Title: The Hiding Place (US title) or The Taking of Annie Thorne (UK title)
Author: C.J. Tudor
Publication Date: February 5, 2019
Date Started: December 13, 2018
Date Finished: December 15, 2018
*I would like to thank the publisher, author, and NetGalley for providing an ARC copy of this book in exchange for an honest review*
After reading C.J. Tudor’s debut novel, The Chalk Man, I was quite excited to read her follow up, The Hiding Place. Tudor has a narrative style that is both chilling and mesmerizing. The Chalk Man was a wild ride, and I was anticipating great things from her newest novel.
In The Hiding Place, Joe has returned to the town where he grew up. He is grappling with personal issues while at the same time trying to come to grips with what happened to his sister many years ago, and connecting it to current events that appear to be repeating themselves in the town. You see, Joe’s sister Annie disappeared when she was a young child, but then returned a changed girl before dying in a car accident. The novel is told in alternating perspectives from current Joe and young Joe around the time of Annie’s disappearance, so that the reader does not have all of the information until the very end when it comes to climax.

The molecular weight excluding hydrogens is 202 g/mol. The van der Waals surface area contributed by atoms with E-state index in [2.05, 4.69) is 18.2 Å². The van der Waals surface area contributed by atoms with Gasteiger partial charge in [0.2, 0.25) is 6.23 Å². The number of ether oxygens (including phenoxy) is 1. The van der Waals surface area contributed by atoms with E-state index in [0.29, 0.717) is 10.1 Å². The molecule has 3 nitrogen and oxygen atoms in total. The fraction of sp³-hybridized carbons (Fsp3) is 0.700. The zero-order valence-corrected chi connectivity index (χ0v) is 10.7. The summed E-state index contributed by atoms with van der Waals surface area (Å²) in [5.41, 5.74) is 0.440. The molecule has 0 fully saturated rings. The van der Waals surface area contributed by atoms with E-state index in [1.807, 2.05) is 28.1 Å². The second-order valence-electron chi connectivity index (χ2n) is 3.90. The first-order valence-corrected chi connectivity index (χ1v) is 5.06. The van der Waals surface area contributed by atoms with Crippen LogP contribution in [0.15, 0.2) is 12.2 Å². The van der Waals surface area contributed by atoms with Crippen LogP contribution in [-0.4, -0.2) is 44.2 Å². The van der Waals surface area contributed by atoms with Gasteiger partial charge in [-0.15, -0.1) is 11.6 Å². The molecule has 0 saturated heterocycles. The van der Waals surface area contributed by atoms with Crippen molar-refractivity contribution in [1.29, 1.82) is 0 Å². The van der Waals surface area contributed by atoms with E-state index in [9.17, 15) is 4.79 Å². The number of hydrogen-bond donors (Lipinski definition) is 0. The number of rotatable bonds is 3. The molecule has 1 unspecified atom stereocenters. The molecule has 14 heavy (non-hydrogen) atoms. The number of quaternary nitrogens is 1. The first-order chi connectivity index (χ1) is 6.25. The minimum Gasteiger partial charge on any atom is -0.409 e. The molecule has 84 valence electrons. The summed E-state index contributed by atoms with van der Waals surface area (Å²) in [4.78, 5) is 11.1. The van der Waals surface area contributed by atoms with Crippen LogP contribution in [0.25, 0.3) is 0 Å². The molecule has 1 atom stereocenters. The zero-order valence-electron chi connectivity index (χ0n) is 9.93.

With all of the elements of a story I enjoy reading, I unfortunately have to say that The Hiding Place did not jive well with me. The writing style was still so engaging and engrossing, I couldn’t put it down. The problem I had revolved around the actual story, execution of the plot, and resolution. The book opens with a gruesome murder suicide with descriptions that made my stomach turn. I was hooked. But as readers, we are never provided an answer that is satisfactory. In fact, the whole reasoning behind all of these strange events in the town is quite hand wavy. I for one, am not a fan of books that are set in reality but then throw in a supernatural element simply for explaining a major plot point. I personally felt cheated out of a mystery I was promised.
I also felt The Hiding Place didn’t distinguish itself enough from The Chalk Man. There were too many parallels between the two books. For example, the premise of the story in both books is that a group of friends with one girl who doesn’t quite fit in run into trouble as kids in a secluded region of town and it comes back to haunt them as adults, while told from the perspective of the one who became a teacher. I did enjoy one snarky line that alluded directly to The Chalk Man’s shocking ending, but the rest of the architecture of the story could have distinguished itself a little more.
Overall, 2/5 moose